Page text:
When was the last time you checked YOUR medicine cabinet for expired and/or unnecessary medications? You know, the ones from that surgery you had 4 years ago? Most parents are concerned that their kids will experiment with street drugs and alcohol, but the reality is, many are dipping into their parents medicine cabinets looking for a cheap (free) and easy way to propel themselves into delirium. In actuality, prescription drugs are more accessible and are often mistaken for being safer because the drug has been legitimized by an MD.
According to the Partnership for a Drug Free America:
- 1 in 5 teens has abused a prescription pain medication
- 1 in 5 report abusing prescription stimulants and tranquilizers
- 1 in 10 has abused cough medicine
One of the more disturbing trends among teens are “pharm parties“: kids raiding their parents’ medicine cabinets for prescription drugs and bartering their finds amongst themselves to get high. While the term itself is up for debate and often criticized for being a media fallacy, the behavior is real and easily confirmed from a treatment standpoint. There’s nary a counselor who has worked with adolescents that will claim falsehood in relation to pharmaceutical bartering amongst the teen set. Two driving factors of adolescent prescription drug abuse are:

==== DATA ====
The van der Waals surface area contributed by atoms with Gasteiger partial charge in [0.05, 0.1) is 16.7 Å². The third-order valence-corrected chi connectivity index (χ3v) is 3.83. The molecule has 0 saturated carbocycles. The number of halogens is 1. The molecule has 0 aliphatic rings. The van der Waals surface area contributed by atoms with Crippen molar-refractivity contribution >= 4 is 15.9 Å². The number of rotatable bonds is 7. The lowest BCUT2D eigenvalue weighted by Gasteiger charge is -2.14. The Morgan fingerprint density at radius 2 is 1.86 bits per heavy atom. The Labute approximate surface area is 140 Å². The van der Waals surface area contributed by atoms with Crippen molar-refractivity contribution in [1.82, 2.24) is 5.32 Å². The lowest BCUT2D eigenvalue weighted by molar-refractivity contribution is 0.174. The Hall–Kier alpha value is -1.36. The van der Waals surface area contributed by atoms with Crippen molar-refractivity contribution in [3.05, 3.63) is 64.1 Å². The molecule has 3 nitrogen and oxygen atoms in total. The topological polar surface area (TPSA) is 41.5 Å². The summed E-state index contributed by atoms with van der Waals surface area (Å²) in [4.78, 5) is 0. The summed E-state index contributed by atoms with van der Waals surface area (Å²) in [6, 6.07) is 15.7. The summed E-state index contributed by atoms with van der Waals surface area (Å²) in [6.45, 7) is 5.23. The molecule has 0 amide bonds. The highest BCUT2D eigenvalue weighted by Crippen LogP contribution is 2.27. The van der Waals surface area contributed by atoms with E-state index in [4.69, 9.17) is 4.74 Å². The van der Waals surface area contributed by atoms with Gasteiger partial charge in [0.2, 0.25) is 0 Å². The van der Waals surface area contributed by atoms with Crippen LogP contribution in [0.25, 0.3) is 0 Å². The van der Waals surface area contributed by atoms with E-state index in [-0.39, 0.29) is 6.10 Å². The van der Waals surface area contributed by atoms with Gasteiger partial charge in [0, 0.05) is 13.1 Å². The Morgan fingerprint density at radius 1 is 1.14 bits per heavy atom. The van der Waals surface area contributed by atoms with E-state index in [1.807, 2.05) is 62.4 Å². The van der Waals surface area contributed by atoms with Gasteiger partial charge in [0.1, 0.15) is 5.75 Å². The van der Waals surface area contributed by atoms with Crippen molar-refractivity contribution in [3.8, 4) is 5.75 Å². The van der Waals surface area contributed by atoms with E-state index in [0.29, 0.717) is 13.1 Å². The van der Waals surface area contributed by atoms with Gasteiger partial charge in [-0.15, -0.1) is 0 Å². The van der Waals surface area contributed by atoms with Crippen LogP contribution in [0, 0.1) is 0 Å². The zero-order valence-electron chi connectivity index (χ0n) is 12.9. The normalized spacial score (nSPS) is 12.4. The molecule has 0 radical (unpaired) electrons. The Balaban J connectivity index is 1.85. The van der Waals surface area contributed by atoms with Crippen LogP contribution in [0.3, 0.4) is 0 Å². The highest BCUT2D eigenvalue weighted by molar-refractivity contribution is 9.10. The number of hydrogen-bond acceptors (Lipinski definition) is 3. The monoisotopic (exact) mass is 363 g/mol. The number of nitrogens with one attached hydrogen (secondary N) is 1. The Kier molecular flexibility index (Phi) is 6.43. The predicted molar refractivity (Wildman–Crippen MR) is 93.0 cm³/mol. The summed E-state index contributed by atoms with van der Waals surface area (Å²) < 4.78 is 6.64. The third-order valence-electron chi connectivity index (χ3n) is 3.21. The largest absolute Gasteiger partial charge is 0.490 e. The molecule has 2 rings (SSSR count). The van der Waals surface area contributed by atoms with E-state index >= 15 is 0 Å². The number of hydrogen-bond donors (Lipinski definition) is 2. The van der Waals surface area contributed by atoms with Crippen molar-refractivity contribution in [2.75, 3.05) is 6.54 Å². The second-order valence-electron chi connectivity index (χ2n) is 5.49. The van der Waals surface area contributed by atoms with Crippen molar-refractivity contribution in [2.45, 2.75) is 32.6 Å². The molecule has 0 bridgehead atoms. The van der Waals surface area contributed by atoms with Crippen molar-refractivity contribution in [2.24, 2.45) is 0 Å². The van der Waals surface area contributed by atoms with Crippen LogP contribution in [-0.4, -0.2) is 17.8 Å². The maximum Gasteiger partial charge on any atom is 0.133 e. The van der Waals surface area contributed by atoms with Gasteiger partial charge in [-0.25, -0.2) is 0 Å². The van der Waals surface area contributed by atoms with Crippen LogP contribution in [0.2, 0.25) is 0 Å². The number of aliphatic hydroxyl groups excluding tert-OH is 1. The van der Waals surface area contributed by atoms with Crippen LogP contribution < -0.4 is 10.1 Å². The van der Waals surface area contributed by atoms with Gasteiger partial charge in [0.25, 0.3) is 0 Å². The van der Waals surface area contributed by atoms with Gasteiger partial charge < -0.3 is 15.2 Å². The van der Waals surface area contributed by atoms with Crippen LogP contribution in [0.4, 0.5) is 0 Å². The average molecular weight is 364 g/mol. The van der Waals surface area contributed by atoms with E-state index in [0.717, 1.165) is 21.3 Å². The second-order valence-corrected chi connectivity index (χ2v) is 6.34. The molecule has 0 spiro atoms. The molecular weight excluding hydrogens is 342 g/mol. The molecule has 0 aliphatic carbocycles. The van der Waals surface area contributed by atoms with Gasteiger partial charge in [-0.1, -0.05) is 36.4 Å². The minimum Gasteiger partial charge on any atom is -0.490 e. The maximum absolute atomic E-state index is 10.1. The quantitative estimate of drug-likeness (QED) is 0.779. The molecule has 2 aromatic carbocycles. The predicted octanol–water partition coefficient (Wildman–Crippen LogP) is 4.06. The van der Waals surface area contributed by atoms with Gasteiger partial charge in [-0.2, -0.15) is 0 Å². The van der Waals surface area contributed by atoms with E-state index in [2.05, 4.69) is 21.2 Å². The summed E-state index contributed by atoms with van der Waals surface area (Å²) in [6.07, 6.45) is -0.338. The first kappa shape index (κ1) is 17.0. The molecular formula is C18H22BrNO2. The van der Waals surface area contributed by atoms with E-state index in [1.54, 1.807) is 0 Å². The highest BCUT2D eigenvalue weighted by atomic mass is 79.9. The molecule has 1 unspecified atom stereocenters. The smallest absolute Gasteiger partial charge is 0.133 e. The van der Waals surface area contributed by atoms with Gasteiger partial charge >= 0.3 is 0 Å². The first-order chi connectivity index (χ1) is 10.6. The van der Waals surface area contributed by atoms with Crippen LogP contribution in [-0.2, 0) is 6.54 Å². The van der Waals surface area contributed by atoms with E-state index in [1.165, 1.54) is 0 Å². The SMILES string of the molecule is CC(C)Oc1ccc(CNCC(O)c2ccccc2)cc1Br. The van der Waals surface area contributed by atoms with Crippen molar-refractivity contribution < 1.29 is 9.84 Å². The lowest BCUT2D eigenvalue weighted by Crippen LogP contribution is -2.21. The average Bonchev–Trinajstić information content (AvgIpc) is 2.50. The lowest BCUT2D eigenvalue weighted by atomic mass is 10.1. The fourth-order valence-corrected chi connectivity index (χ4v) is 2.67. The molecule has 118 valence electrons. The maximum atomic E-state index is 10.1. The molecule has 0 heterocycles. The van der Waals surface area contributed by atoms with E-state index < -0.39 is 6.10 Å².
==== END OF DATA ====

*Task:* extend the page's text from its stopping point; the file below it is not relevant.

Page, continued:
- a misperception that prescription medication isn’t harmful
- the ease of access to these drugs at home, a friends house, and even the Internet.
So, here’s some sage words of advice for worried friends and families alike:
- be mindful of what you have and how much you have
- keep track of your refills
- if your teen has been prescribed a drug, make sure YOU monitor it, not them
- educate your friends and relatives about the danger of prescription drugs
- discard drugs that are either expired or which are no longer needed
- when disposing of medications, mix them with undesirable items like coffee grounds or kitty litter
- do not flush medication down the toilet